So unless you are more specific about what you actually want to "know" I do not see what could be an answer. (where I understand you never want to learn something new as you have shown no interest in technology, education, or economic development ever)

@Irvin:
"If the product were coming from Microsoft or Intel, you'd be singing a completely different tune."

I do not care about the hardware chosen. Intel, AMD, or ARM is the same for me.

Microsoft has a long and well documented history of bad intentions and even worse software. They never showed any inclination to protect their users in any way.

So, indeed, I do not believe that MS software will help anyone to get educated and might be positively bad for children. But they can prove me wrong any time.

But you would not care either way. As long as you can bad-mouth Negroponte and anyone who comes in your way.

Winter

While I have no children I understand the feeling that every parent have, I have family children that I love.

The question is: Is the XO going to be useful for education, or will it bring the door to a new world of distractions(video, internet, games, messenger) that will make it impossible for the kids to concentrate(constant interruptions) and do real things?

I think both of them are true. Is really necessary that children use computers from such early ages. I understand computers (I program them today) and only had my own at 18 years old, we had the Spectrum, and Atari ST, but only played games on them.

Jose,

You bring the critical question to the fore: is the XO an effective learning tool for primary school age children?

I still feel that OLPC has not answered that question directly, but is relying on the assumption that computers are good for children's education. If they could show the XO to be the better tool, or at least a cost-effective one, the consumer-level demand would be massive.

Wayan, I think you are absolutely correct. The primary target for the XO should be parents, not governments.

Developing world governments are too poor, incompetent and corrupt, at least in most cases, to really do olpc correctly. Parents, on the other hand, are focused like a laser on education for their offspring.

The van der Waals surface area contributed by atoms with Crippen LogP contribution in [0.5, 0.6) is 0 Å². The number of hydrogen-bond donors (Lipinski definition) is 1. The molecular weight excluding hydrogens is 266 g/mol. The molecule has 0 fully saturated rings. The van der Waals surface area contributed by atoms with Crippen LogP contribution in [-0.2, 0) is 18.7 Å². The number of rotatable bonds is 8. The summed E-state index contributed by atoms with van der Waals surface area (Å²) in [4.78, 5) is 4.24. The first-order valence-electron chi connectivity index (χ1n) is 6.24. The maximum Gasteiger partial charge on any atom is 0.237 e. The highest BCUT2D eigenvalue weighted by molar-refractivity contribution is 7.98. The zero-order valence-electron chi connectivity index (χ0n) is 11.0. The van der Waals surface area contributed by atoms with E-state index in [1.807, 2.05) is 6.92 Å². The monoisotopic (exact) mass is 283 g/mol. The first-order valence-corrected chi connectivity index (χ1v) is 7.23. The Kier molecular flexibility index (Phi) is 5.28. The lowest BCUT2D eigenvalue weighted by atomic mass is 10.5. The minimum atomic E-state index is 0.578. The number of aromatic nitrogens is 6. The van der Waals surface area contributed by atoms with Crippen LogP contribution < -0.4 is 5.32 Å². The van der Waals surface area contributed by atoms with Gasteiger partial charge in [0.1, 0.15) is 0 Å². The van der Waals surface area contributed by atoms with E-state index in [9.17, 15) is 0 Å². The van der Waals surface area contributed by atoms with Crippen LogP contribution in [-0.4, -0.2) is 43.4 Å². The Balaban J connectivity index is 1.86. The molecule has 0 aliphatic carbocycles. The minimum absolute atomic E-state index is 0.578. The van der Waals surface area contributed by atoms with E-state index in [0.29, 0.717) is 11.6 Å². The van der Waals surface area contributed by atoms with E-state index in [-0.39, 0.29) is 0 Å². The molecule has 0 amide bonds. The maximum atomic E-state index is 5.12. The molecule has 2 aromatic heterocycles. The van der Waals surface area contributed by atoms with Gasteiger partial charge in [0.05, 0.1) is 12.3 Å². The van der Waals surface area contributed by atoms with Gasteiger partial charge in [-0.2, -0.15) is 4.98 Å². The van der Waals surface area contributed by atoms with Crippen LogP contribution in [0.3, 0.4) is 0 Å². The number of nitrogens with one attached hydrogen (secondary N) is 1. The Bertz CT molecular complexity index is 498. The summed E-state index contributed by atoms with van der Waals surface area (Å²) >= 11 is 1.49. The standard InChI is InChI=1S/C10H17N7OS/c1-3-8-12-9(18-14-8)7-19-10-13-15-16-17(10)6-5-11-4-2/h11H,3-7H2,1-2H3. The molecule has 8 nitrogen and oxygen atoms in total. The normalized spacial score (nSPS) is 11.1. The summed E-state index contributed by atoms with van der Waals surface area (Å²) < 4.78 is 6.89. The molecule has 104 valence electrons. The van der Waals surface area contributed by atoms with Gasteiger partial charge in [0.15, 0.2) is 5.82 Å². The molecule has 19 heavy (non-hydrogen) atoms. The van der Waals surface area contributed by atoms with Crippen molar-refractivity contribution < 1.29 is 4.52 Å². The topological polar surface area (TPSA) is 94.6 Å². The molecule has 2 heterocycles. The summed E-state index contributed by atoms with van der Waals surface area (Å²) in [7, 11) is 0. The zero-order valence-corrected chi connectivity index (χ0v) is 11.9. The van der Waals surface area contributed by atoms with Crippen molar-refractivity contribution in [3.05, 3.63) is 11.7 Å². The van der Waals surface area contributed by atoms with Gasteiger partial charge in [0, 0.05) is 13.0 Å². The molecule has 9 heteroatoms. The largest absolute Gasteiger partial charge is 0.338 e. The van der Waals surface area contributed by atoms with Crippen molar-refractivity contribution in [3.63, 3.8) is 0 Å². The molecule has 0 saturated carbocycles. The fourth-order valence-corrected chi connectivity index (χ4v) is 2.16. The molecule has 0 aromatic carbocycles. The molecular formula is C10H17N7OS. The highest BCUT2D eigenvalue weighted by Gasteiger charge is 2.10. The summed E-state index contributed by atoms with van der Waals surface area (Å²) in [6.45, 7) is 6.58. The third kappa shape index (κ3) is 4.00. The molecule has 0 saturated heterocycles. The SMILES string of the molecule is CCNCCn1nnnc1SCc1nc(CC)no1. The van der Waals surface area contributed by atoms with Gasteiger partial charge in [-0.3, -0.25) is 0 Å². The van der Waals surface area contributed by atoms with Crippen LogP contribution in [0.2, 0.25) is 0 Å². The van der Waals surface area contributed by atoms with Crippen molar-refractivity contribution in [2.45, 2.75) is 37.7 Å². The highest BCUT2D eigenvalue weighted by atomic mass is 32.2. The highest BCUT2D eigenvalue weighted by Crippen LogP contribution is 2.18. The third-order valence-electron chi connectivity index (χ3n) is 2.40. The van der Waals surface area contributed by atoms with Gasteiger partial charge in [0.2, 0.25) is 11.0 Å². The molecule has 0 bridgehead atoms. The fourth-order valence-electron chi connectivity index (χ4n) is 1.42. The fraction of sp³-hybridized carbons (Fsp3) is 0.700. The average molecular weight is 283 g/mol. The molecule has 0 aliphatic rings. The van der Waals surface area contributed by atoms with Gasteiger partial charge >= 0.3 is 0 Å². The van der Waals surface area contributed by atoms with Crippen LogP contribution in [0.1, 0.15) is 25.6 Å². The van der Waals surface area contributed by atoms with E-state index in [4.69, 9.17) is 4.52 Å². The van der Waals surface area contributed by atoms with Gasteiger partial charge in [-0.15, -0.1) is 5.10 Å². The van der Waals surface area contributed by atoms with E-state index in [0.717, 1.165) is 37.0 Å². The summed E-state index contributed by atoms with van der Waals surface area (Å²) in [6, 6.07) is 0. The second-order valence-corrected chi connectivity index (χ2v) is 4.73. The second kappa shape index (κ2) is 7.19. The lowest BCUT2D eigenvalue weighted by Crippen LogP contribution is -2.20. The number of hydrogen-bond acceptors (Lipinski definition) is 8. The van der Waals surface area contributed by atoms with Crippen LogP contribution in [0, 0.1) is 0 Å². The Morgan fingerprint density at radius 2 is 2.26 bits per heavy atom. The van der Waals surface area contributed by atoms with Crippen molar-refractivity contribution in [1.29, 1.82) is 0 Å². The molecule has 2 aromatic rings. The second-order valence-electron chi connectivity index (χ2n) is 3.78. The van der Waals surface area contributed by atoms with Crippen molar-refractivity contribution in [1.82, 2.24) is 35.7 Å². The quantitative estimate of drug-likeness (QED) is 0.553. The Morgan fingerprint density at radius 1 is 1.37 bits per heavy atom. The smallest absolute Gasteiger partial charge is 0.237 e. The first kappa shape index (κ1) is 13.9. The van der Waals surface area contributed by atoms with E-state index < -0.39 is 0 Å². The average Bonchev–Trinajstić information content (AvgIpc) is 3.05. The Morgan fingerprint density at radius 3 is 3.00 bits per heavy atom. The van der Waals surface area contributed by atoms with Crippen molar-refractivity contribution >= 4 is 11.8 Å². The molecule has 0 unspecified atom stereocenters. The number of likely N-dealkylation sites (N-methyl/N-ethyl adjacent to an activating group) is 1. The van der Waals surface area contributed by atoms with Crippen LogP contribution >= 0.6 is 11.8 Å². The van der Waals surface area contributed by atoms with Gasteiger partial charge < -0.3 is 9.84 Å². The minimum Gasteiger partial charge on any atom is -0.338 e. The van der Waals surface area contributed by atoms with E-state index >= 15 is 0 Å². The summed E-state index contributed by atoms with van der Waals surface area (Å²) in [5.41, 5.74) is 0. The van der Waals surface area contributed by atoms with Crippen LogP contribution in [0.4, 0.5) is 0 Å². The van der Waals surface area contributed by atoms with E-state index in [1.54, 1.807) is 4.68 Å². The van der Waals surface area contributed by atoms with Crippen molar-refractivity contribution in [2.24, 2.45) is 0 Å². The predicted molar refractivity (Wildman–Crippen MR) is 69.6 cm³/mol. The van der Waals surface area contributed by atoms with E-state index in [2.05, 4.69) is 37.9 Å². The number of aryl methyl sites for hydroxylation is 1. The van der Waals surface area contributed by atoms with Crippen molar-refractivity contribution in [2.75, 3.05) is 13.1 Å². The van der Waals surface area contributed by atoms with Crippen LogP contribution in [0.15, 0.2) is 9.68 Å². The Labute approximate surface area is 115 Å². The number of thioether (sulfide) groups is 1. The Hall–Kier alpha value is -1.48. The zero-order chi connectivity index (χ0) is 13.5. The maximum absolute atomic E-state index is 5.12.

The problem, though, is that the X0-1 is simply too expensive, plus it uses too much power. That is where the X0-2 comes in. I predict that when it comes out -- and when oem's start selling similar devices designed by Pixel Qi to the general public -- then we will see developing world parents by the tens or hundreds of millions buying them up.

So why didn't Negroponte say this from the begining? My guess is he knew perfectly well this is the way to go, but knew he needed a few years of government support to get the project to the point where the XO could sell on its own.

At $200, the XO isn't too expensive, and its Watt draw is crazy low - lower than any comparable computer.

Now if only OLPC would sell them at $200 to individuals...

$200 is too expensive for most developing world families to spend.

As for power, remember that half the people in the developing world have no electric power, and for most of the rest it is very unreliable (i.e. regular blackouts, brownouts, and voltage fluctuations)

XO-2 solves these problems, and unlike X0-1 the technologies are going to be used and sold by many oem's, rather than being under the highly restrictive control of olpc

Wayan,

I completely agree with you, I even wrote a post about it ;-)
http://www.olpcnews.com/use_cases/education/future_educational_laptop_per_child.html

It is obvious that the laptops should be targeted to children in poor areas. Anyone requesting expensive or fragile features that are irrelevant for school children obviously does not care about these children.